How do large companies use online staffing platforms? A report released last month by the Oxford Internet Institute, part of the University of Oxford, explored online staffing’s use based on case studies of seven Fortune 500 firms in the US and two, large multinational enterprises, including Samsung.
The report is “Platform Sourcing: How Fortune 500 Firms Are Adopting Online Freelancing Platforms” by Greetje Corporaal and Vili Lehdonvirta from the Oxford Internet Institute.
Staffing Industry Analysts’ own research has found large companies are moving in the direction of online staffing. In one survey from last year, 12% of large firms reporting using online staffing and 5% planned to do so in the next two years — that’s up from 4% using and 10% considering in the previous year.
Turning to the Oxford study, it found three motivations for large firms’ use of online staffing:
- Access to scalable sources of labor, skills and expertise.
- Reduced startup and transaction costs compared to traditional contingent labor.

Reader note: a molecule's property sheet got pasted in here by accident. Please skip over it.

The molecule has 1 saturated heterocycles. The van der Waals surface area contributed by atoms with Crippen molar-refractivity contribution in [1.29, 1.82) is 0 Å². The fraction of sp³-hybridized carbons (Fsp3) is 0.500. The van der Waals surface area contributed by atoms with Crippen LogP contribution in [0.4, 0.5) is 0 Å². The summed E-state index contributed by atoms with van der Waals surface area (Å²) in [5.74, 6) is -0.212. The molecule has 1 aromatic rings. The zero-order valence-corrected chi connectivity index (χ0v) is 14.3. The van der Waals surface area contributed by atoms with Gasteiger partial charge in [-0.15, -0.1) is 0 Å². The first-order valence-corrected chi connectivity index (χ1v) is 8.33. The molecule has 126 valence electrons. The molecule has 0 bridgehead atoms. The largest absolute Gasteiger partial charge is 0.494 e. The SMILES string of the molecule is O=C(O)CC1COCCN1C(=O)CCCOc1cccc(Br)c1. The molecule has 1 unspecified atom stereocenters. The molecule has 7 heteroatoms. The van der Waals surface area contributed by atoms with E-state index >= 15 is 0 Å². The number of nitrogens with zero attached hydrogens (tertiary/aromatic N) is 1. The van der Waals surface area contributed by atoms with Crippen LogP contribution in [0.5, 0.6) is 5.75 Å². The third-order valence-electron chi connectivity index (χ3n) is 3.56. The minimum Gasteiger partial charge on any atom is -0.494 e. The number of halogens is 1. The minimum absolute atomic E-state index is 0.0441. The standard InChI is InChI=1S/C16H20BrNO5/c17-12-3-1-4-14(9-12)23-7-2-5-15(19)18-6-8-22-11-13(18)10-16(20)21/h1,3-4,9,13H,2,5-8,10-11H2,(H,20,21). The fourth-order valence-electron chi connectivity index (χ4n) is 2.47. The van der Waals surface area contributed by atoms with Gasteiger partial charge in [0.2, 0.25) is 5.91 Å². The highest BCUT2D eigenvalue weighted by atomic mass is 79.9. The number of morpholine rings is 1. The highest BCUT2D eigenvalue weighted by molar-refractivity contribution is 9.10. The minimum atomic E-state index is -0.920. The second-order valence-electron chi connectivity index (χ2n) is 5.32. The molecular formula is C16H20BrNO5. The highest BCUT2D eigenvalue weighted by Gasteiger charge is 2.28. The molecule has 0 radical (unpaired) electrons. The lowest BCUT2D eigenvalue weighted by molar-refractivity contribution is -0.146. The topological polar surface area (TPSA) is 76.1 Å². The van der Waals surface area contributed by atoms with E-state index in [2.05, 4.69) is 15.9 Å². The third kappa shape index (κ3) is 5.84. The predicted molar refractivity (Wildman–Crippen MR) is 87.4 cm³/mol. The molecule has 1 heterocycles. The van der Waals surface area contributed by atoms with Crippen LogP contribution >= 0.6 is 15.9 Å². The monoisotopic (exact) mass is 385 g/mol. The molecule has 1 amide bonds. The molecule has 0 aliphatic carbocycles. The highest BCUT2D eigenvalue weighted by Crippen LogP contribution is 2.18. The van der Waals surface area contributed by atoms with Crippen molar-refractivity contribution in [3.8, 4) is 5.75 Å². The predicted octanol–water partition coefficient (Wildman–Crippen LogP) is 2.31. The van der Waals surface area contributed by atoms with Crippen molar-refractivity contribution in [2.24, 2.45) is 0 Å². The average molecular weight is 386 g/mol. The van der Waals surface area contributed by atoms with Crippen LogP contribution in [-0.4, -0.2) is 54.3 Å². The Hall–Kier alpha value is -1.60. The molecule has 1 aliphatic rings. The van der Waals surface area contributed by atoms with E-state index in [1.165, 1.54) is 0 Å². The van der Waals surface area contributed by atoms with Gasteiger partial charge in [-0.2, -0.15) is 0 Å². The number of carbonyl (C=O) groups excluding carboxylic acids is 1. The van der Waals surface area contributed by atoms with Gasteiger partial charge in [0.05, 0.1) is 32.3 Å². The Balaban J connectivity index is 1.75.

- Fewer hiring barriers such as geography.
“But they were also seeking advantages in innovation and knowledge creation that come from making the corporate boundary more permeable and accessing workers outside their usual channels, with different backgrounds and work histories,” according to blog post on the report.
The report also listed challenges including the need to prevent increased coordination costs, overcome internal resistance, come up with solutions to address risk and creating “socio-technical infrastructures for platform organizing.”
Recommendations for firms included devising a strategy to decide what work is sourced online, putting in place a program to vet freelancers, creating a bench, creating a sense of community with the remote workers, not hiring to replace in-house employees and not blaming freelancers for poor work — instead looking at the process of working with freelancers.